The establishment of the Customs Union means that the post-Soviet countries will not be able to balance between the two areas of integration policy. For example, once a country becomes a member of the EEU, the EU can no longer negotiate with it based on the Association and Free Trade Agreement, because it has in effect changed negotiating partners. EEU is also a customs union within which tariffs are established. The EU should be compelled to negotiate with the whole organization, in this case, the Eurasian Economic Union. In this case the negotiated agreement must apply to all of the Eurasian Union members, including those that have not implemented necessary European reforms or not members of the World Trade Organization (WTO), for example, Belarus. Therefore, such a scenario is hardly possible, because it simply would not rise to EU's principles and values.
From the very beginnings of the Eurasian Customs Union, Russia linked this development project with Ukraine, which would be significantly strengthened the Unions importance in international relations. Moreover, after the Maidan revolution, during which the people of Ukraine, among other things, expressed and defended their decision to take the European path, Russia began military action in Ukraine and annexed Crimea, in order to hinder the country's Euro-integration. However, Ukraine, Georgia and Moldova, which faced with the same challenges and that Russia considered potential EEU States, were able to withstand external pressure and decided to link their futures with the EU. The Association and Free Trade agreements with these countries have been signed and have entered into force.
Therefore, it is very important to maintain the focus and determination to continue required reforms so that these nations can take full advantage of the opportunities offered by Euro-integration. Thus, it is clear that the EEU has been designed as a rival to the EU for influence within the Eastern Partnership region. However, for such an integrated project to be successful, it must provide real economic benefits that motivate the country to participate. Even initially, during the creation of a customs union, Russia as the initiator of this inclusive project, the “integration engine” and the dominant member trade policy were transferred to other Member States. As a result, Kazakhstan, Belarus, Armenia and Kyrgyzstan had to increase the number of applied import duties on third country’s (except CIS) imported goods. This means that Russia has a larger free trade area and a favorable tariff structure that is beneficial to its business and industry. Meanwhile, Kazakhstan has experienced the greatest negative impact. Total Eurasian Customs Union external tariff of about 80 percent. coincided with the Russian application of custom tariffs.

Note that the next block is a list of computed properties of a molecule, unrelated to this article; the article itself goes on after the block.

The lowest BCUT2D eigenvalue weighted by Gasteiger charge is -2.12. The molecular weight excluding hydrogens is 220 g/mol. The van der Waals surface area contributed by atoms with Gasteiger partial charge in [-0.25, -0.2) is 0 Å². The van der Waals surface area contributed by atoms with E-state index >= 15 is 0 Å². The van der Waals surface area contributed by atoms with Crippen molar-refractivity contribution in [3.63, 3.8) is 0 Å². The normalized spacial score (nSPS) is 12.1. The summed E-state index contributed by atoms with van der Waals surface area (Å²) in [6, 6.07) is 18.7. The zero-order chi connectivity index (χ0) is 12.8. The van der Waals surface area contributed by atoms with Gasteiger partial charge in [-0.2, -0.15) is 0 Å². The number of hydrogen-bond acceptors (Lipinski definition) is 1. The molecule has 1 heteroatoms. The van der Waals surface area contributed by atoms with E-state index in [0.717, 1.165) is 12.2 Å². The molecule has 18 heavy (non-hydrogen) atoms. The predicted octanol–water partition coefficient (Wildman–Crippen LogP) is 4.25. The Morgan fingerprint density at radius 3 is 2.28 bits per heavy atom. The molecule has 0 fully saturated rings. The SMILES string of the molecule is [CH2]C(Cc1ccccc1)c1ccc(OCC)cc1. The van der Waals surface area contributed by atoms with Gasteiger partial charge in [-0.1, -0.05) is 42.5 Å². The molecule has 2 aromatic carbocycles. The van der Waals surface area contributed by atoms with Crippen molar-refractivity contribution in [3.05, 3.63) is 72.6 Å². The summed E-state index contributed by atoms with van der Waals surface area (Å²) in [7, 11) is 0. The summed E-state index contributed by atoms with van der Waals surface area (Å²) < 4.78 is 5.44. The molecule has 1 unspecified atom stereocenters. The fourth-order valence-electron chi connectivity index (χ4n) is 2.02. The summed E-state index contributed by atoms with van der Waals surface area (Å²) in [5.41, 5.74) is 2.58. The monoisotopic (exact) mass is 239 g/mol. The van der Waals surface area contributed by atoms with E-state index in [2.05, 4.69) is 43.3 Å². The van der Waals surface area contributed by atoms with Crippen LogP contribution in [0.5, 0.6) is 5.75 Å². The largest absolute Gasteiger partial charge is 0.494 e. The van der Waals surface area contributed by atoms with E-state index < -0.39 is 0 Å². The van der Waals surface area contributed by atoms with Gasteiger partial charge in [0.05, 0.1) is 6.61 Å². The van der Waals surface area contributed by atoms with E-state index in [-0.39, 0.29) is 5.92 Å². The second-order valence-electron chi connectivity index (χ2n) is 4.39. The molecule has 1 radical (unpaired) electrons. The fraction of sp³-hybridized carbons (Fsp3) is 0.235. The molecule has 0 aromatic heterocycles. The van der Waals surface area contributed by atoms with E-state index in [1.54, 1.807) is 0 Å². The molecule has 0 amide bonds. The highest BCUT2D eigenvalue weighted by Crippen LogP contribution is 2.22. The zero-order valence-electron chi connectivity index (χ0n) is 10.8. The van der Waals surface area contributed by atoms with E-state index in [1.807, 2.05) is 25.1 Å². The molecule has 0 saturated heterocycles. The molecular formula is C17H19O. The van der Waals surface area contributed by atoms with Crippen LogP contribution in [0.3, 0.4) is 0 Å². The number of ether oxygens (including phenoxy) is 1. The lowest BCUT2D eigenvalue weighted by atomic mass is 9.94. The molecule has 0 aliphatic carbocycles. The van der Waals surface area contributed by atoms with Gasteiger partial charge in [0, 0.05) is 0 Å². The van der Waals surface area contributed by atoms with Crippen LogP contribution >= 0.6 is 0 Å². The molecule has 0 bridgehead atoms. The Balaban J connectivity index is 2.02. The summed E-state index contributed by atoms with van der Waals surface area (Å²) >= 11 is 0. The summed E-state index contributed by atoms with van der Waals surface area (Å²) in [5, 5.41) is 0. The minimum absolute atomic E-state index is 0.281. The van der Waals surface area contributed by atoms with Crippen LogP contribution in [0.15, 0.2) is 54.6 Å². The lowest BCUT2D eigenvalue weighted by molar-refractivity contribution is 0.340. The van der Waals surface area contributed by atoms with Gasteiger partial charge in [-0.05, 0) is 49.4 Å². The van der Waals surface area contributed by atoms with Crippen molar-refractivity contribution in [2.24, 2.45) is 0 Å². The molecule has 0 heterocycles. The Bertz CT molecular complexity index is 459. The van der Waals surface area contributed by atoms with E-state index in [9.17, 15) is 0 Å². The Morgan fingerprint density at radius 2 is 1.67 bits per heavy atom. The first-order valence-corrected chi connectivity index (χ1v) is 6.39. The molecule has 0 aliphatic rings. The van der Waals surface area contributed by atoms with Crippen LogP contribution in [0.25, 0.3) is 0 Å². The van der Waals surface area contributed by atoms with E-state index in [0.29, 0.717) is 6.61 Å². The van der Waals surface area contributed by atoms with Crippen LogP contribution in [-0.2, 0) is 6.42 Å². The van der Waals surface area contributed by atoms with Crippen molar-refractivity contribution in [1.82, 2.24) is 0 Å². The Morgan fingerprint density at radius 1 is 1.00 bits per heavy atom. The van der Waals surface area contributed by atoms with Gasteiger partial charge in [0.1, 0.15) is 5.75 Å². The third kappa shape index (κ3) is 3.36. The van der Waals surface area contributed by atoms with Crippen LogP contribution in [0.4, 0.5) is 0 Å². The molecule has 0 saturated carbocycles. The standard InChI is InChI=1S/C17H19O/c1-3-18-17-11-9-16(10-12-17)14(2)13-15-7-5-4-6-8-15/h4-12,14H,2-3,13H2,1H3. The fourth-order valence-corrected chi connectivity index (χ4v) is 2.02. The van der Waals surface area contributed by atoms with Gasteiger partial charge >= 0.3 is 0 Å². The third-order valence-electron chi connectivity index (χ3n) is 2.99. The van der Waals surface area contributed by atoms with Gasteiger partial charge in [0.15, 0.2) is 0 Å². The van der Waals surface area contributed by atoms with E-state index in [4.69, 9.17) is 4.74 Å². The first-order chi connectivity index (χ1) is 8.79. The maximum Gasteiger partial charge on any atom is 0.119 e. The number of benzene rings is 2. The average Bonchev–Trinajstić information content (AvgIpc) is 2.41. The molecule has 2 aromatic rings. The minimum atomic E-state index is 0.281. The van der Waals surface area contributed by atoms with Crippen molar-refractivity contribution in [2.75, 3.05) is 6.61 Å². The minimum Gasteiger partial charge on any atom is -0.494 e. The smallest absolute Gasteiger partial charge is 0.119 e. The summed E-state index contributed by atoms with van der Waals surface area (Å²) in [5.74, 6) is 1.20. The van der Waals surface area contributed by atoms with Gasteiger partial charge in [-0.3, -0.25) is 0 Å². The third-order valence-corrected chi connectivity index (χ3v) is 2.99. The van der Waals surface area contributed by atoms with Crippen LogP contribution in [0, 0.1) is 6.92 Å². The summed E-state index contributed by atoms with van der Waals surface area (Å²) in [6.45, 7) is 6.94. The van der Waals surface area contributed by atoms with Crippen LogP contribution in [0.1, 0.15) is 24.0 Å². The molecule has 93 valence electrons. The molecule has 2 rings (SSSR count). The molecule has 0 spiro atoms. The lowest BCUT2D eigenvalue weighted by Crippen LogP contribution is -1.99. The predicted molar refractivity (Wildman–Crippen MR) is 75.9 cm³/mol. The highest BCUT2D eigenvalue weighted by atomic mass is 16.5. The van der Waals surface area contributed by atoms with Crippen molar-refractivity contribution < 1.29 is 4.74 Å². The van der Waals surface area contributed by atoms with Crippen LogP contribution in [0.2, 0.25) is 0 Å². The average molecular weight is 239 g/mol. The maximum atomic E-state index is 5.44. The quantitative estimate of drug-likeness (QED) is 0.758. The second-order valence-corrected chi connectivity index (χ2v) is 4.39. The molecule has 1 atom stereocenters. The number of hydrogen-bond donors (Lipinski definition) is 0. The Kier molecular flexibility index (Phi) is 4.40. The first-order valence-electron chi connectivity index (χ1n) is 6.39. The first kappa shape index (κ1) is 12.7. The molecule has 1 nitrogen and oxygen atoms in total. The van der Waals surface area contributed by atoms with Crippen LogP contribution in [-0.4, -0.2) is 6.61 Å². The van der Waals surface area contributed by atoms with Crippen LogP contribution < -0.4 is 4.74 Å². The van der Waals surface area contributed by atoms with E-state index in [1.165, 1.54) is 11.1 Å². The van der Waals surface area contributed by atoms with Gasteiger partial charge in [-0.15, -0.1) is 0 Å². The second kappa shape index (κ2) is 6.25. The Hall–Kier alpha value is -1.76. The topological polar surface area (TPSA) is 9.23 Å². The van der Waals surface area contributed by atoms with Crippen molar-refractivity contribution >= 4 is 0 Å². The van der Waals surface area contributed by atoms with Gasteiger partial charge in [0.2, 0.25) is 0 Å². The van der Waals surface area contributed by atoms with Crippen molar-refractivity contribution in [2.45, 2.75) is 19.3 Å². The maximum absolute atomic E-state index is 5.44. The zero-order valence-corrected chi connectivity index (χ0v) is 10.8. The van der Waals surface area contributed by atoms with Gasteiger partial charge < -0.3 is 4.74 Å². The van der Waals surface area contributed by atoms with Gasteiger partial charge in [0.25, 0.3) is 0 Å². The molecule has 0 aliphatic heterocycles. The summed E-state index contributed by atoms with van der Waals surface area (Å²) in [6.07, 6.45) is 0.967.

Therefore, Kazakhstan joint customs level had increased from 6.2 to 10.6 percent weighted average. Of course, in the long term, Kazakhstan's trade with Russia and other members of the EES may increase, increased foreign direct investment for the removal of non-tariff barriers, services trade liberalization, and thus reduce the total EPS external tariff. However, progress in this area is quite small, and the Russian Federation from the very start of its WTO membership, began violating the rules of the organization. So while Kazakhstan EEU membership provides access to important Russian markets, this determination to become a member of the EEU block resulted from political motives - the aim of maintaining the strategic partnership with Russia, to balance between Russia and China. In addition, in 1994 the President of Kazakhstan Nursultan Nazarbayev was the first to offer the idea of a Eurasian union, made up of more of the CIS countries, and participation in the EES is the extension of his original idea. For Belarus, about 90 percent of the country's tariff coincided with those used in Russia, so the changes were minimal in reducing the rates of Belarus. However, some products, mainly used cars, had their import duty increased. As a result, Belarus imports from third countries decreased by about 1.1 billion. US dollars.
Belarus is quite dependent on the Russian economy - Russia offers Belarusian enterprises reduced prices for both oil and natural gas. Exports to Russia account for about 40 percent of total Belarus exports. Imports - more than 56 percent. Russia is the largest foreign investor in Belarus, the foreign direct investment accounts for more than half of the countries foreign direct investment. Therefore, all of this resulted in small adjustment costs, undoubtedly due to its decision to participate in the EEU project. It is important to note that this decision was made in 2010, when Russia committed to reduce the price of oil sold to Belarus to the Russian domestic market cost level. Later, Putin announced new pricing of natural gas, calling it an "integration discount". However, Belarus had position shares of some of it infrastructure companies to Russian companies. Belarus also receives financial support from the EEU to reduce the economic impact of Western sanctions. Political motives played an important role.